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Blunt, Whitehouse Introduce Bipartisan Budget Reform Bill

Blunt-Whitehouse legislation continues push to encourage bipartisan budgets

January 10, 2019

WASHINGTON – U.S. Senators Roy Blunt (Mo.) and Sheldon Whitehouse (R.I.) introduced bipartisan legislation yesterday to reform the congressional budget process, encourage working across the aisle, and create a path to sustainable debt levels. The bill continues the work the two senators did on the Joint Select Committee on Budget and Appropriations Process Reform last Congress.

“If there’s one thing nearly all Members of Congress can agree on, it’s that our budget process is broken,” said Blunt. “This bill would take several steps to reform the process. With biennial budgeting, it would increase oversight and help federal agencies plan for the future, just as every American family and business must do. Most importantly, it would encourage both parties to work together to rein in rising debt and deficits, which will weigh down our economy over the long term. I’m glad to join Senator Whitehouse and our House colleagues in continuing our efforts to bring much-needed reform to the budget process.”

“It was an honor to work with members of both chambers from both parties toward long-overdue budget reform. Now, I’m proud to continue that important mission with Senator Blunt and our House colleagues,” said Whitehouse. “A budget should be a roadmap for the responsible management of the nation’s finances, not a partisan showcase for political stunts. Our bill would help restore meaning to the congressional budget process and the Senate Budget Committee by charting a bipartisan course for budget work.”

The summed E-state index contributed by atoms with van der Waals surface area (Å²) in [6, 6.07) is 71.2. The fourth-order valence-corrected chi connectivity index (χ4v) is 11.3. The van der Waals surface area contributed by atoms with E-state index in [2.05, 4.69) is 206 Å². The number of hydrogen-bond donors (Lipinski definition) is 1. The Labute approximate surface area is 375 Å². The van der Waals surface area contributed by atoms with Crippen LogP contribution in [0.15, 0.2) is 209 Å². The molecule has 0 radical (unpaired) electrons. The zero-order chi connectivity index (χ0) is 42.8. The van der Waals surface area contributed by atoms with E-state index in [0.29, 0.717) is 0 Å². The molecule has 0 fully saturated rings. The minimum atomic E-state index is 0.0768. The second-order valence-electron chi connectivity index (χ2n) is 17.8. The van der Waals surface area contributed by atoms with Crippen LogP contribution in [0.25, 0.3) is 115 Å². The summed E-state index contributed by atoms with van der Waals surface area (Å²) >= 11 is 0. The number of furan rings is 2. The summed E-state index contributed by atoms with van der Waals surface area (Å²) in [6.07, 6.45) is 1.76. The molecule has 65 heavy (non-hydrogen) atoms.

“The federal budget process is undeniably broken. Last year’s Joint Select Committee on Budget and Appropriations Process Reform efforts to begin addressing its many shortcomings were a bright spot of bipartisanship,” said Congressman Steve Womack (Ark.), who led the Select Committee. “I thank Senator Whitehouse and Senator Blunt for their continued commitment to working across the aisle and to improving the budget and appropriations process to ensure Congress can fulfill the most essential role entrusted to us by the Constitution: the power of the purse.”

The Bipartisan Budget and Appropriations Reform Act of 2019 would take a number of steps to reduce the rancor and dysfunction that has dominated congressional budgeting. It would move to biennial budgeting; create an optional pathway in the Senate for bipartisan budgets; require an annual hearing on the fiscal state of the nation; and remove the president from the congressional budget timeline.


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